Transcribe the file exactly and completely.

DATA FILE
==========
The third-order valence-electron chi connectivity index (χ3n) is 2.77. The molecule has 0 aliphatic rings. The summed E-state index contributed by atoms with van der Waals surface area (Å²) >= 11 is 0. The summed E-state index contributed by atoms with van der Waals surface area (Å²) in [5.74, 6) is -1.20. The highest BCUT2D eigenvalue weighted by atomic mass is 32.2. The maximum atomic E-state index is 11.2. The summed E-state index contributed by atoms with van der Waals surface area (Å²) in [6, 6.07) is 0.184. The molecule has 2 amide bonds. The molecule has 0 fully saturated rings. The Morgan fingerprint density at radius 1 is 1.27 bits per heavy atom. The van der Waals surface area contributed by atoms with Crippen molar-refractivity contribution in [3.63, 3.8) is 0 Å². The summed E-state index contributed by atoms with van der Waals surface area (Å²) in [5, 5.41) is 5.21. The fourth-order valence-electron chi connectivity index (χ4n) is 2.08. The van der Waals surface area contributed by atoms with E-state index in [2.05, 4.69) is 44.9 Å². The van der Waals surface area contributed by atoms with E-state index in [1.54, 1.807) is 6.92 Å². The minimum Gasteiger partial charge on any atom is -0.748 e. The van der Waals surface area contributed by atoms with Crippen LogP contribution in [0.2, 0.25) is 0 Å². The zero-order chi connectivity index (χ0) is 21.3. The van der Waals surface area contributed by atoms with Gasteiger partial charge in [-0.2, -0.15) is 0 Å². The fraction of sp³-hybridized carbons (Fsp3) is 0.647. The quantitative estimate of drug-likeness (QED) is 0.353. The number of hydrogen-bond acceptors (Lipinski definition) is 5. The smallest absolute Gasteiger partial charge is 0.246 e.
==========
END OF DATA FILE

The third-order valence-electron chi connectivity index (χ3n) is 2.77. The molecule has 0 aliphatic rings. The summed E-state index contributed by atoms with van der Waals surface area (Å²) >= 11 is 0. The summed E-state index contributed by atoms with van der Waals surface area (Å²) in [5.74, 6) is -1.20. The highest BCUT2D eigenvalue weighted by atomic mass is 32.2. The maximum atomic E-state index is 11.2. The summed E-state index contributed by atoms with van der Waals surface area (Å²) in [6, 6.07) is 0.184. The molecule has 2 amide bonds. The molecule has 0 fully saturated rings. The Morgan fingerprint density at radius 1 is 1.27 bits per heavy atom. The van der Waals surface area contributed by atoms with Crippen molar-refractivity contribution in [3.63, 3.8) is 0 Å². The summed E-state index contributed by atoms with van der Waals surface area (Å²) in [5, 5.41) is 5.21. The fourth-order valence-electron chi connectivity index (χ4n) is 2.08. The van der Waals surface area contributed by atoms with E-state index in [2.05, 4.69) is 44.9 Å². The van der Waals surface area contributed by atoms with E-state index in [1.54, 1.807) is 6.92 Å². The minimum Gasteiger partial charge on any atom is -0.748 e. The van der Waals surface area contributed by atoms with Crippen LogP contribution in [0.2, 0.25) is 0 Å². The zero-order chi connectivity index (χ0) is 21.3. The van der Waals surface area contributed by atoms with Gasteiger partial charge in [-0.2, -0.15) is 0 Å². The fraction of sp³-hybridized carbons (Fsp3) is 0.647. The quantitative estimate of drug-likeness (QED) is 0.353. The number of hydrogen-bond acceptors (Lipinski definition) is 5. The smallest absolute Gasteiger partial charge is 0.246 e.